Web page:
Customising the PIE iAbacus

Note that this section is currently being revised; and some of the language used here - 'drilling down', 'adding in' -  is still tentative, as we try to work out what wording works best, in the complex needs services sector.

Consistency and flexibility

The pen-and-paper version of the Pizazz was released in the autumn of 2018; as a first taste in the development of the proposed assessment process for PIEs. The paper version seems to demonstrate the effectiveness of this approach; and it has provided some much needed consistency in services' self assessment. But it lacks the full flexibility that the software version, the PIE Abacus, can offer.

For some services, especially for smaller, single ('stand alone') services, the pen-and-paper version may still be quite sufficient for your needs.  But as software, the PIE Abacus does offer many additional features, whilst remaining, for consistency, within the overall PIEs 2 framework. It is these we have wanted to explore, via the pilots with a handful of services, which ran over 2019 and 2020.

  • We will be able to provide an on-line training, and a fully illustrated guide to the PIE Abacus, following the final stage pilots.

For the pen-and-paper version, see: Introducing the Pizazz.

(For more on the PIE Abacus pilots, see: Piloting the PIE Abacus)


Customising  with ‘long form’ fields, and the ‘single bead’ option

Here, for now,  we can offer only a short summary of the key features of the PIE Abacus, which make it so attractive.

The 'short form'

At first sight ( see below, and/or panel opposite), the PIE Abacus looks very similar to the pen-and paper version of the Pizazz - but on screen and in colour. They do use essentially the same five stage process, the same wording etc.   The Handbook - 'Useful questions' - applies to both the pen and paper and the on-line versions.

It should hopefully be very easy for those already familiar with the Pizazz in its pen-and-paper version to find their way around the on-line ‘short form’. There are nevertheless some changes, that may give the on-line version an advantage over the pen-and-paper version.  (See: Key features of the PIE Abacus [1] the 'short form' )

'Drilling down' and 'adding in'

Firstly, on the PIE Abacus, those familiar five key (or 'headline')  themes of PIEs 2.0 can in principle  be opened out (or ‘drilled down’), to reveal the next tiers of the PIEs 2.0 formula, where specific issues can then be addressed in more detail. (For more details, see: Key features of the PIE abacus [2]; 'drilling down')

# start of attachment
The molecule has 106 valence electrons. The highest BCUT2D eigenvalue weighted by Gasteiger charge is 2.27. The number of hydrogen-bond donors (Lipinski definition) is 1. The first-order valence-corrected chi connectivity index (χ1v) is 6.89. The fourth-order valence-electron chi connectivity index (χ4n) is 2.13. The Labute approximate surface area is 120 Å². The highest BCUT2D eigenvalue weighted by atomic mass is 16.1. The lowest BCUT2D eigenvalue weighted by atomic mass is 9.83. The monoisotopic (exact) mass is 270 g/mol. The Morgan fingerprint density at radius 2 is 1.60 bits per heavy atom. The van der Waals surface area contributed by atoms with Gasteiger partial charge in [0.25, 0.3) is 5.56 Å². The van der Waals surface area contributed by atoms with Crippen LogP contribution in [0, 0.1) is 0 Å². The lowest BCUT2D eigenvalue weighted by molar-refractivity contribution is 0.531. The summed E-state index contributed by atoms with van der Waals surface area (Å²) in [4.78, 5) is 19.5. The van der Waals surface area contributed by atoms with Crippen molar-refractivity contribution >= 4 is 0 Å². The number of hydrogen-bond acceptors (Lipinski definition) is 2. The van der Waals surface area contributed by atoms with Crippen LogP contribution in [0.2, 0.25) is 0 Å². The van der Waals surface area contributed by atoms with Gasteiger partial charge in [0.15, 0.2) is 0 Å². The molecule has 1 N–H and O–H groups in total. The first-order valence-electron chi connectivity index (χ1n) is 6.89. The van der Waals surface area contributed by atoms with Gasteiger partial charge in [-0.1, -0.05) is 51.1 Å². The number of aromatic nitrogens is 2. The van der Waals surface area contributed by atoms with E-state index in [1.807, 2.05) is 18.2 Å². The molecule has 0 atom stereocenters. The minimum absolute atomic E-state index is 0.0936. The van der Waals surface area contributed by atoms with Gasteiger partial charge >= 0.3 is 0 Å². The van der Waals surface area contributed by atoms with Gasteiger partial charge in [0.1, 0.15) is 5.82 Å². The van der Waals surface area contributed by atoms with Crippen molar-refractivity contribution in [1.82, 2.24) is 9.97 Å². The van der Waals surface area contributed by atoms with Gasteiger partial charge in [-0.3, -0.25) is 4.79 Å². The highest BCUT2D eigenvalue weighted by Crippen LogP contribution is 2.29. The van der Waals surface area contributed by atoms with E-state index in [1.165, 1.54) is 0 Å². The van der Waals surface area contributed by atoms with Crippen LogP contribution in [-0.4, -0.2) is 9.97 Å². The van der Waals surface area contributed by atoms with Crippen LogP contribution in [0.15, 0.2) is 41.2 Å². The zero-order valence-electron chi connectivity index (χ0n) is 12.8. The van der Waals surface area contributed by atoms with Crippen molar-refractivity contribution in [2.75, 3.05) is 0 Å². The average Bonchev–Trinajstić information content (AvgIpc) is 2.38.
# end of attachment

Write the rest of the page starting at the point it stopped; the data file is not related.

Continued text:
The PIE Abacus design also (and already) allows services to add in any further issues of their own – specific questions that are of interest to a particular service, but had not been generally or sufficiently highlighted in the overall main framework of PIEs 2.0. (For more details, see: Key features of the PIE abacus [3]; 'adding in' fields)

Sharing assessment  an using the 'overlay' feature

Just as significant, however, is the scope for sharing data, with the PIE Abacus.  There are two principal ways to do this, the first being to simply give access to view rights to any individual or organisation that you wish to share with - such as a researcher, or a peer reviewer.  The second is to use the overlay feature, to amalgamate several Abacuci, to create a searchable overview of many different services, to find common themes, and to get an overview of developments, progress, and barriers..

How this 'overly' feature, if then used, opens up a wide range of possibilities, such as - for large organisations with services across multiple localities - a coherent overview and feedback to 'Head Office'.  The overview it creates at locality level also allows sophisticated gap analysis and progress tracking, that will be of particular interest to locality commissioners. For research purposes, at allows access - by agreement - to researchers. with a particulap interest in any particular aspect of service design or development (For more details, see: Key features of the PIE Abacus [4]: using the overlay features).


(For more details, see: Key features of the PIE Abacus [1] the 'short form' ).

(For more details, see: Key features of the PIE abacus [2]; 'drilling down')

(For more details, see: Key features of the PIE abacus [3]; 'adding in' fields)

(For more details, see: Key features of the PIE Abacus [4]: using the overlay features).

The simplest, most effective way to evaluate and improve your PIE from Daniel O'Brien on Vimeo.


Overall (condensed summary), see:

The PIE iAbacus – an on-line version of the Pizazz, HERE.


For applications in particular settings, see:

 The PIE iAbacus – in medium to large agencies, HERE.

The PIE iAbacus – in local practice networks, HERE.

The PIE iAbacus – in small and local services, HERE.

The PIE iAbacus – in research and communities of practice, HERE.

The PIE iAbacus – in service user-led assessments, HERE.

The PIE iAbacus – with services using PIEs1, HERE.



Levels One and Two: HERE

Costs and sustainability: HERE.

Use and terms of use: HERE.

Ambition and modesty: HERE

PIEs 1, 2 – and 3?: HERE

The origins of the PIE iAbacus: HERE.

Customising the PIE iAbacus: HERE